Lately there’s been a bunch of talk about fear. And cowards.
Most of it by those who understand the meaning of the words; how the emotion of fear can lead to the pathetic action of cowardice. A FOX News personality calls out Robin Williams as a coward. Another conservative exposes the fear of what his battle with substance abuse hides with a nonsensical rant about the darkness of liberals. Is it fear driving cowards to make bad decisions? I think so. But smarter people than I say that things like that are just callous opportunists doing what callous opportunists do. Whichever way you slice it, it stinks of the coward’s approach to behavior, so, ergo – cowards and fear.
All this singing about cowards makes me wonder, though – what is it to be the opposite, to be courageous? The dictionaries list it as “the ability to do something that you know is difficult or dangerous.” Wikipedia writers claim that “Courage is the ability and willingness to confront fear, pain, danger, uncertainty, or intimidation,” and the omnipresent Google reports through its Ngram viewer that the word Courage was used more in the 1800s than the 2000s. Interesting side note: The Google Books Ngram viewer also shows that the word Coward has enjoyed quite a resurgence in popularity since 1980. Maybe that’s indicative of growing calluses.
But back to it. What is it, and how do we know it when we see it… or feel it? Some people tell me that courage is not being afraid to act. To walk forward when fear tells you to stop. That may be true, but I also know that taking action can also be the coward’s way, right? Many people have shown extraordinary courage by not acting, by staying put and attempting to make good from an impossible situation. If you were served salty yak milk cooked over a dung fire, would it be courageous to stay and honor your host with a sip – or run screaming from the hut?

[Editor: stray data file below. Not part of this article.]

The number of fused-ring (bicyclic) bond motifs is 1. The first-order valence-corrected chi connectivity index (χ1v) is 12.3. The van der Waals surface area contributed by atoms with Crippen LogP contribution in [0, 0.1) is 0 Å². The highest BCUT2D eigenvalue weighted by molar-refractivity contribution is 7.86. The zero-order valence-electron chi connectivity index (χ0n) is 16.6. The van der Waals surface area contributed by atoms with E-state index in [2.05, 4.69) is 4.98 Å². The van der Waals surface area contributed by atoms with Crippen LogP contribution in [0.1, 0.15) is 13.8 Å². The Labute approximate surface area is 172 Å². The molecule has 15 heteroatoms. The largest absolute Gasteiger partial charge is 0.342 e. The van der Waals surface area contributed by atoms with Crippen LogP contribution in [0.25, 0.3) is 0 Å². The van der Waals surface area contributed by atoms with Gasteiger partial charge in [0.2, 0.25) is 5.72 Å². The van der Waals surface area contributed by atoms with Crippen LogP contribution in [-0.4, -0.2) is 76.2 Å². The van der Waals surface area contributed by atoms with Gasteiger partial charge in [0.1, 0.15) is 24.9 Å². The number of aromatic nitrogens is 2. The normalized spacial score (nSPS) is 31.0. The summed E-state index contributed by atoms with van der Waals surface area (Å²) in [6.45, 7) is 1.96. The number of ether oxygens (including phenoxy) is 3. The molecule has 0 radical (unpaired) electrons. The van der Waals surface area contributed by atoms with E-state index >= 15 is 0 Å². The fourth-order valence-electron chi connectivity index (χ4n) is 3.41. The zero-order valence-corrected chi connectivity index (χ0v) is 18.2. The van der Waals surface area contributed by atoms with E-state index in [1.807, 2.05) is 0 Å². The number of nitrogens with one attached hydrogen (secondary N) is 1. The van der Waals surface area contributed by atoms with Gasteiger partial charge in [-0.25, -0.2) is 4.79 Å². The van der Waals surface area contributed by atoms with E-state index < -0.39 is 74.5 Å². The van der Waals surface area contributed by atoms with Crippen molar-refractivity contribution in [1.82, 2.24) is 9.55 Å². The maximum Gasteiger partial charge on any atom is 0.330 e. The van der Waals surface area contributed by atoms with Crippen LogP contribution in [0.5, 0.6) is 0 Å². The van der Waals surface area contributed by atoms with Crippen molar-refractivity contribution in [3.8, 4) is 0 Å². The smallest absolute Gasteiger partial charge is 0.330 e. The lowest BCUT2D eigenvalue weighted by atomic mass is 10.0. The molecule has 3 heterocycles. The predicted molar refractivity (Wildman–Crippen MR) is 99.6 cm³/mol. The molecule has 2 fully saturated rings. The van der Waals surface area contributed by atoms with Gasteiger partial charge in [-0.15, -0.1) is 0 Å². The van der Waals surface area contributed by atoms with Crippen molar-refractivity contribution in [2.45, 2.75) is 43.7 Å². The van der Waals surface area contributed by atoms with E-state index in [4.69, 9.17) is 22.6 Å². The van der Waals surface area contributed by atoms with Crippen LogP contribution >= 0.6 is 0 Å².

So courage is a slippery and steamy thing.
But I know that I see it all the time. Point in fact I see it every day and so do you. I saw it when my daughter was bucked off a horse just prior to her first competition, but got back on and performed with pride and precision. I witnessed it when a co-worker stood and spoke honest but unpopular words in a tense setting.
I see it all the time. Capturing it, however, is strangely difficult. I suppose I would say that courage is doing what you think is the right thing to do, and just sticking with the simplicity of that clear and unambiguous commitment to life, to your family and to yourself. Even when you’re wrong.